A commercial real estate lease abstract is an abbreviation of the key financial, business and legal information that would be found in a commercial real estate lease. With an abstract, the reader can avoid the arduous task of reading 80 pages or more of legal verbiage and gain an understanding of lease provisions, financial obligations or other important issues in a more easily readable document. Frequently included in real estate offering memorandums, the best lease abstracts keep things brief and to the point, but cover all the most pertinent issues.
A lease abstract is very important ahead of an acquisition and allows for effective decision-making. With the help of a commercial real estate marketing company that has an expertise in lease abstracts and through careful consideration and integration of all relevant documents, a new lease abstract is created for each deal or offering. The result is an easy-to-use tool for acquisition officers, investment sale brokerage companies, lease administrators, leasing agents or property managers to review all pertinent lease information without taking the time to search and read through each page of the lease. Through aggregation of the lease information, a real estate lease abstract should allow users to better manage a portfolio of leases and organize lease data as well as help prospective investors make quicker and better informed acquisition decisions.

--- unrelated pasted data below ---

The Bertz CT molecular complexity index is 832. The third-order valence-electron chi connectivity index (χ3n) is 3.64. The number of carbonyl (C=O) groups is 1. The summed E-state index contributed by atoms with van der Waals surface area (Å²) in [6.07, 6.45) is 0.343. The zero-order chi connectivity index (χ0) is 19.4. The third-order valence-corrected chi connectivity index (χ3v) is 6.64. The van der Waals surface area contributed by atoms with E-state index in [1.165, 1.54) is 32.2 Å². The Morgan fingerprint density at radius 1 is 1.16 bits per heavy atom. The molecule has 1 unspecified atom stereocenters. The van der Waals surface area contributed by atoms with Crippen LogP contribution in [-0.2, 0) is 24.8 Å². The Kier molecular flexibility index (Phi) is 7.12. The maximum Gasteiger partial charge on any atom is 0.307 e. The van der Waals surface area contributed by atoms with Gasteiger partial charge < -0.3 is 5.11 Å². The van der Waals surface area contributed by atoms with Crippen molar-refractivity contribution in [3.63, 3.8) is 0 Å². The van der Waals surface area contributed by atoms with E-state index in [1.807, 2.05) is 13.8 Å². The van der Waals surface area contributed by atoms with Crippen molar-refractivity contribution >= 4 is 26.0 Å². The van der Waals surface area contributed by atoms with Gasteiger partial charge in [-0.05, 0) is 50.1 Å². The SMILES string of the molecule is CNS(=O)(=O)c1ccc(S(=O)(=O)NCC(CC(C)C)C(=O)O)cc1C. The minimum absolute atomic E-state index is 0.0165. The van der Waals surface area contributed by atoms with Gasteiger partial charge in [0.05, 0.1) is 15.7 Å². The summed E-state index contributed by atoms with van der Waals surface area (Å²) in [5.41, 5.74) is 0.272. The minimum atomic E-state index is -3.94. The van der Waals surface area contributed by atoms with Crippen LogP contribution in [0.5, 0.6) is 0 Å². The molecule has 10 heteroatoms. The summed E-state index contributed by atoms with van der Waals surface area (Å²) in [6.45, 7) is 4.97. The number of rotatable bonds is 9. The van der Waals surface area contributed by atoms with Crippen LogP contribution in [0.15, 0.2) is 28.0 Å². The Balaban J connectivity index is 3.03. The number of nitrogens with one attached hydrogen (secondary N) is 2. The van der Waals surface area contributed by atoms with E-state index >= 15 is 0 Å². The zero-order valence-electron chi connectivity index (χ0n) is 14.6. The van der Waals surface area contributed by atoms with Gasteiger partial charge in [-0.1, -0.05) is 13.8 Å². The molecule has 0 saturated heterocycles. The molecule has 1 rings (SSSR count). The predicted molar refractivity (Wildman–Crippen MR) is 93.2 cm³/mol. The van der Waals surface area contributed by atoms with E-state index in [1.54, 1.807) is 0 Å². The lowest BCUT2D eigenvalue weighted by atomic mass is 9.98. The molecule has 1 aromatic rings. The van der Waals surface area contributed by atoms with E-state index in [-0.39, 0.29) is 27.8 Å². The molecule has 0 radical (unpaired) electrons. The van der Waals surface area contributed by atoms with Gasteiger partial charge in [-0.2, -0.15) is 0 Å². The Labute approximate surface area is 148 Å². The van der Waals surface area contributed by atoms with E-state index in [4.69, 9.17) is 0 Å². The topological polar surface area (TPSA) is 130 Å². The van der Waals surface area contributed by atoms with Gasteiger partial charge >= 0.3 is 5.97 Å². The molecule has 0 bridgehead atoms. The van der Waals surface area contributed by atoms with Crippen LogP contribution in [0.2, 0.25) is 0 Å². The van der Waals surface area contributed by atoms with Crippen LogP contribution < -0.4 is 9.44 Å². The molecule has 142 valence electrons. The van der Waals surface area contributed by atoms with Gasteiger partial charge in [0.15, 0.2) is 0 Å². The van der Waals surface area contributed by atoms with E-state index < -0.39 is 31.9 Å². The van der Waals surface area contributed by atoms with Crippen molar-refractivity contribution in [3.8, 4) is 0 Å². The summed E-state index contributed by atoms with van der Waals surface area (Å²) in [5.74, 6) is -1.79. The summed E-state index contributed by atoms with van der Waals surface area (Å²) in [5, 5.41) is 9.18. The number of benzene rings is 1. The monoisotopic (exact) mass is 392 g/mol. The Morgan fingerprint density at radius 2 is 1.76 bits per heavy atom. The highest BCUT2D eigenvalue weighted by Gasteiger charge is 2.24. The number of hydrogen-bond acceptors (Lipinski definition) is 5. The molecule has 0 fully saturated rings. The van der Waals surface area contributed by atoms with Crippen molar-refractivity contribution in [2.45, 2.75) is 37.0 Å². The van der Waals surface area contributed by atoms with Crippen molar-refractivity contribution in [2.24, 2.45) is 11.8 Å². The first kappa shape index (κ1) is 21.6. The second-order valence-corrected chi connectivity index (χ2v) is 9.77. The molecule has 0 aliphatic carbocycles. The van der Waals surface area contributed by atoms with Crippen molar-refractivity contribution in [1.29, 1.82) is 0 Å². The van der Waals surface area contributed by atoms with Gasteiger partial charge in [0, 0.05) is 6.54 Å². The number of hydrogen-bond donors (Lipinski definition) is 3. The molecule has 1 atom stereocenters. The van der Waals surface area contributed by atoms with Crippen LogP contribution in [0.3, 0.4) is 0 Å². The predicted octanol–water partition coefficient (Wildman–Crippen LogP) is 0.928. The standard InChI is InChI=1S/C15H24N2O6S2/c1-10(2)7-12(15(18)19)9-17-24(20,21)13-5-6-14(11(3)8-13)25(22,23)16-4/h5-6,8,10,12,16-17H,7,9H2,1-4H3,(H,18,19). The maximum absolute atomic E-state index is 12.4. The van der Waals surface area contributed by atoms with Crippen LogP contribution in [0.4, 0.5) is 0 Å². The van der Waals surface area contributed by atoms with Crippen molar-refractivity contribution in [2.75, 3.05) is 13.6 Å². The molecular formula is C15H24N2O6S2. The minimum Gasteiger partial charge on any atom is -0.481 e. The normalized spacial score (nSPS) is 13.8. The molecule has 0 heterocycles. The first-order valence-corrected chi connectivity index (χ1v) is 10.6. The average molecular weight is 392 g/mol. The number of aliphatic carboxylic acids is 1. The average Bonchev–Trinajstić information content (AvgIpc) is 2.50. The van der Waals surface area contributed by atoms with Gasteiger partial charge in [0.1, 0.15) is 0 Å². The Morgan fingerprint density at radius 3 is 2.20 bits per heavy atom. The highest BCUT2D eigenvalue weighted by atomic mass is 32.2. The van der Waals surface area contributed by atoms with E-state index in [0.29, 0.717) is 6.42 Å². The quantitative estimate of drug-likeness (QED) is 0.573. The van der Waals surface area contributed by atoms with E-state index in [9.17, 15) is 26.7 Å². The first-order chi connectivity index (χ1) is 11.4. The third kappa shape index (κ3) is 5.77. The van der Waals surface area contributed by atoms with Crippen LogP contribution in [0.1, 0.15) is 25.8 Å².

It’s sometimes overlooked that a lease abstract is a vital part of the selling process. If the content is not legible or not well organized, this can become frustrating to reader, who’s trying to glean the most salient facts of a lease in a quick and efficient matter.
The information included in a lease abstract should consider the needs of your target audience. It should convey the physical characteristics of the property like location, square footage, building materials, but also speak to any provisions concerning responsibilities for maintenance, insurance, taxes, HVAC and so forth. Typically, within two to five pages, everything that the lessee needs to make an informed decision should be encapsulated. At a minimum, an abstract should contain the most important “dates and dollars” provisions of the lease, such as Commencement, Expiration, Renewal Term and other key Option Dates along with Rents, Operating Expenses, and Square Footage.
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